For huts and campsites bookings help contact:
Nelson Marlborough Bookings Helpdesk
Phone:   +64 3 546 8210
Email:   nmbookings@doc.govt.nz

     There are not many other mountain regions in the world which had been given that many names as the most famous volcano on the Central Plateau of New Zealand's North Island: Mt. Ngauruhoe lying in Tongariro National Park has been also known as Ngātoro-i-rangi, the sacred Warrior Mountain from the stories of ancient Ngāti Tūwharetoa tribe, ancestors of the local Māori, and lately even as the mythical Mt. Doom from the Middle Earth. Tongariro National Park is New Zealand's oldest national park as well as a World Heritage Area with unique volcanic features, and its mountains have been sacred to Maori people for centuries. 

     The traverse of the spectacular volcanic terrain of Mt Tongariro is one of the most fascinating treks in the country and one of the top walks in the world. The Tongariro Northern Circuit takes you on a moderate and well marked 43.1 km (3 - 4 days) journey winding over Mt Tongariro and around Mt Ngauruhoe. Since number of trips can be arranged in either direction around the Tongariro Northern Circuit, such as day trips including the extremely popular Tongariro Alpine Crossing, overnight trips or a 3–4 day walk around the complete circuit, the whole area tends to be rather busy during summer months. Especially the phenomenon known as Middle Earth tourism has transformed in the last few years this spectacular region of literally untouched moonscape filled with volcanic craters, emerald lakes, hot springs and steaming vents into the most heavily trafficked Great Walk. In fact you have to try really hard to capture the essence of its remaining wilderness nature. We felt it's still worth the effort.



Access


     Tongariro National Park is located in the central North Island of New Zealand with the nearest towns Turangi, Ohakune and Waioura and the closest airport in Taupo. The main entrance point to the park is from a parking area in the Whakapapa Village. It is approximately a 3-5 hour walk to Mangatepopo Hut, or a 5–6 hour walk to Waihohonu Hut. The track can also be accessed from the following 3 locations:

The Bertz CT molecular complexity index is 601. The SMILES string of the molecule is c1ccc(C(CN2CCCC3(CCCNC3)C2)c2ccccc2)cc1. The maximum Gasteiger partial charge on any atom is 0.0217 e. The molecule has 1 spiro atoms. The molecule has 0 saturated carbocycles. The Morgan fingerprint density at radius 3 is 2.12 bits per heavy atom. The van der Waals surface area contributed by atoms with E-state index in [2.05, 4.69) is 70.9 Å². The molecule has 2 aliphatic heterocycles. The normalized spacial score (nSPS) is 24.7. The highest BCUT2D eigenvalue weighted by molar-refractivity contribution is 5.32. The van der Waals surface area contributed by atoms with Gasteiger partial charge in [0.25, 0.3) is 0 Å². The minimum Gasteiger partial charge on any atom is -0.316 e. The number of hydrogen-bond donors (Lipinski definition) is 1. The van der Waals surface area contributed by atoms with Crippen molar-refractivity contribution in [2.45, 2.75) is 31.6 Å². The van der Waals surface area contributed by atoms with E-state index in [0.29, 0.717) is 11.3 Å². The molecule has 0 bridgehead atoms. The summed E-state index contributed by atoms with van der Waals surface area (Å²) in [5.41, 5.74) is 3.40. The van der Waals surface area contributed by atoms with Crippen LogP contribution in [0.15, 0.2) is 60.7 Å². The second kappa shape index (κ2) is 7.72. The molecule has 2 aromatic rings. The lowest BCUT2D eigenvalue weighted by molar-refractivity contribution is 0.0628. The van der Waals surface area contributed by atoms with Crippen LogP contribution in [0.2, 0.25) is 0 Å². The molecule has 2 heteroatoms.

• From the parking area at the end of Mangatepopo Road, from where it is a 30 minute walk to Mangatepopo Hut. 
  • From the parking area at the end of Ketetahi Road, it is about a 2–3 hour walk to the Ketetahi shelter, then a further 3 hours to Oturere Hut or 5 hours to Mangatepopo Hut. 
  • From the parking area just off Desert Road, 35 km south of Turangi. It is approximately a 2 hour walk to Waihohonu Hut.


     Mounts Tongariro and Ngauruhoe are active volcanoes which can be climbed as side trips. The last eruptions happened in the Te Maari craters on the northern slopes of Mt Tongariro in August and then again in November 2012. You should always check the current Volcanic Alert Level of these volcanoes and avoid the summit climbs if there are any signs of increased volcanic activity. The summit of Mt Ngauruhoe (2287 m) can be reached by climbing directly up the rocky ridge on the left from the base of Mt Ngauruhoe at Mangatepopo Saddle. Allow 2-3 hours for return trip. Mt Tongariro summit (1967 m) can be reached by following the poled route from Red Crater. Allow 2 hours for return trip.


   


     
     The Tongariro Northern Circuit (43.1 km) starts and finishes at Whakapapa Village, State Highway 48, Mount Ruapehu. You can walk the track in either direction:

  • Whakapapa Village to Mangatepopo Hut (8.5 km, 3 hr)
  • Mangatepopo Hut to Emerald Lakes (8 km, 3 hr 30 min)
  • Emerald Lakes to Oturere Hut (4.8 km, 1 hr 30 min)
  • Oturere Hut to Waihohonu Hut (7.5 km, 3 hr)
  • Waihohonu Hut to Whakapapa Village (14.3 km, 5 hr)


Camping

     
     There are three huts, with campsites close by, available on the Circuit: Mangatepopo, Oturere and Waihohonu. We stayed at Ketetahi campsite for the first night, however the hut and the campsite are no longer available for accommodation due to the damage after volcanic eruption in August 2012. Bookings are required for huts and campsites during peak season (October to April). During off peak season (May to October) huts and campsites are on a first-come basis only and no reservations are necessary.

Weather